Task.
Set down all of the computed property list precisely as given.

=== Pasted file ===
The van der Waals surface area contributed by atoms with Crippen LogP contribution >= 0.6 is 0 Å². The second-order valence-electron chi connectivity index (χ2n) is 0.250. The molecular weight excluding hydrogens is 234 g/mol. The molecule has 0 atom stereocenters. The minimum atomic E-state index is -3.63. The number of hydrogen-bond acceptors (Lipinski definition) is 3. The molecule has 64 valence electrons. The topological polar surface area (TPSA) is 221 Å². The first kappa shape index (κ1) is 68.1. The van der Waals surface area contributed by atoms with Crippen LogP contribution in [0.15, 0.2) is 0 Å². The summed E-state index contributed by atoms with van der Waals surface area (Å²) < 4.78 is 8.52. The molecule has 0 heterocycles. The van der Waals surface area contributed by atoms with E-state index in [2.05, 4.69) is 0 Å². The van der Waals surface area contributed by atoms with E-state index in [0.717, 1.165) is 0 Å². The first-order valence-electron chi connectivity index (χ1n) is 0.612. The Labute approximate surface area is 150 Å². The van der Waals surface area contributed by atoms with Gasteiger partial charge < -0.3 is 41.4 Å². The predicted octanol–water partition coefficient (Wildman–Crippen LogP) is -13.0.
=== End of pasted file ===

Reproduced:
The van der Waals surface area contributed by atoms with Crippen LogP contribution >= 0.6 is 0 Å². The second-order valence-electron chi connectivity index (χ2n) is 0.250. The molecular weight excluding hydrogens is 234 g/mol. The molecule has 0 atom stereocenters. The minimum atomic E-state index is -3.63. The number of hydrogen-bond acceptors (Lipinski definition) is 3. The molecule has 64 valence electrons. The topological polar surface area (TPSA) is 221 Å². The first kappa shape index (κ1) is 68.1. The van der Waals surface area contributed by atoms with Crippen LogP contribution in [0.15, 0.2) is 0 Å². The summed E-state index contributed by atoms with van der Waals surface area (Å²) < 4.78 is 8.52. The molecule has 0 heterocycles. The van der Waals surface area contributed by atoms with E-state index in [2.05, 4.69) is 0 Å². The van der Waals surface area contributed by atoms with E-state index in [0.717, 1.165) is 0 Å². The first-order valence-electron chi connectivity index (χ1n) is 0.612. The Labute approximate surface area is 150 Å². The van der Waals surface area contributed by atoms with Gasteiger partial charge < -0.3 is 41.4 Å². The predicted octanol–water partition coefficient (Wildman–Crippen LogP) is -13.0.